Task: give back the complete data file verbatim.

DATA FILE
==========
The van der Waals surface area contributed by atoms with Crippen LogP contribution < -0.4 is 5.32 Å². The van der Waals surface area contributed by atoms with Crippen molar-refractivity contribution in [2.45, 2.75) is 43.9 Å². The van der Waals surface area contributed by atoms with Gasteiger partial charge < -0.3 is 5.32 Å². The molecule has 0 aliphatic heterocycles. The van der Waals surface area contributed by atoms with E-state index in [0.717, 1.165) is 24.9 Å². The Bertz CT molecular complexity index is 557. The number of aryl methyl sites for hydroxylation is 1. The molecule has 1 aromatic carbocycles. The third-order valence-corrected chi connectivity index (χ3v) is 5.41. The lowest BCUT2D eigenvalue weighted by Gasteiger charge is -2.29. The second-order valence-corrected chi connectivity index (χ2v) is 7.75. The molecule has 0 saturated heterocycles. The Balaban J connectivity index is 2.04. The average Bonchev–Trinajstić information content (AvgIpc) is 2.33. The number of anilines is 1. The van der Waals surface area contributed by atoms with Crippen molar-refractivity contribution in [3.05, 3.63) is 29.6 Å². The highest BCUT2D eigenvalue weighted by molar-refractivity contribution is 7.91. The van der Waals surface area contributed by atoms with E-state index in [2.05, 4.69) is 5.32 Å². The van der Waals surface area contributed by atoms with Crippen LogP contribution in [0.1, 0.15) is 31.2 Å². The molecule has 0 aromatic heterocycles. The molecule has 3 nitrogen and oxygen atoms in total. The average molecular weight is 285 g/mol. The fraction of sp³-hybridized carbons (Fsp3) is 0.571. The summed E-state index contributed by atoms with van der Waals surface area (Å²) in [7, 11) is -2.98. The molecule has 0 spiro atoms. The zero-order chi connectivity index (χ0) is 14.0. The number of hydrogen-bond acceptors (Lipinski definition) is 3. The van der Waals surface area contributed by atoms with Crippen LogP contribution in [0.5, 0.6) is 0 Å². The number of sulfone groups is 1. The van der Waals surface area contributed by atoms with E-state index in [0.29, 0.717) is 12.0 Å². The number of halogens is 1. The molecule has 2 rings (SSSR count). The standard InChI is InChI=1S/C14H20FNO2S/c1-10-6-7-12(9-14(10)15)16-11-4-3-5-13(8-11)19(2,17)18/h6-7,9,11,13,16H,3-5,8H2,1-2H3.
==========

The van der Waals surface area contributed by atoms with Crippen LogP contribution < -0.4 is 5.32 Å². The van der Waals surface area contributed by atoms with Crippen molar-refractivity contribution in [2.45, 2.75) is 43.9 Å². The van der Waals surface area contributed by atoms with Gasteiger partial charge < -0.3 is 5.32 Å². The molecule has 0 aliphatic heterocycles. The van der Waals surface area contributed by atoms with E-state index in [0.717, 1.165) is 24.9 Å². The Bertz CT molecular complexity index is 557. The number of aryl methyl sites for hydroxylation is 1. The molecule has 1 aromatic carbocycles. The third-order valence-corrected chi connectivity index (χ3v) is 5.41. The lowest BCUT2D eigenvalue weighted by Gasteiger charge is -2.29. The second-order valence-corrected chi connectivity index (χ2v) is 7.75. The molecule has 0 saturated heterocycles. The Balaban J connectivity index is 2.04. The average Bonchev–Trinajstić information content (AvgIpc) is 2.33. The number of anilines is 1. The van der Waals surface area contributed by atoms with Crippen molar-refractivity contribution in [3.05, 3.63) is 29.6 Å². The highest BCUT2D eigenvalue weighted by molar-refractivity contribution is 7.91. The van der Waals surface area contributed by atoms with E-state index in [2.05, 4.69) is 5.32 Å². The van der Waals surface area contributed by atoms with Crippen LogP contribution in [0.1, 0.15) is 31.2 Å². The molecule has 0 aromatic heterocycles. The molecule has 3 nitrogen and oxygen atoms in total. The average molecular weight is 285 g/mol. The fraction of sp³-hybridized carbons (Fsp3) is 0.571. The summed E-state index contributed by atoms with van der Waals surface area (Å²) in [7, 11) is -2.98. The molecule has 0 spiro atoms. The zero-order chi connectivity index (χ0) is 14.0. The number of hydrogen-bond acceptors (Lipinski definition) is 3. The van der Waals surface area contributed by atoms with Crippen LogP contribution in [0.5, 0.6) is 0 Å². The number of sulfone groups is 1. The van der Waals surface area contributed by atoms with E-state index in [0.29, 0.717) is 12.0 Å². The number of halogens is 1. The molecule has 2 rings (SSSR count). The standard InChI is InChI=1S/C14H20FNO2S/c1-10-6-7-12(9-14(10)15)16-11-4-3-5-13(8-11)19(2,17)18/h6-7,9,11,13,16H,3-5,8H2,1-2H3.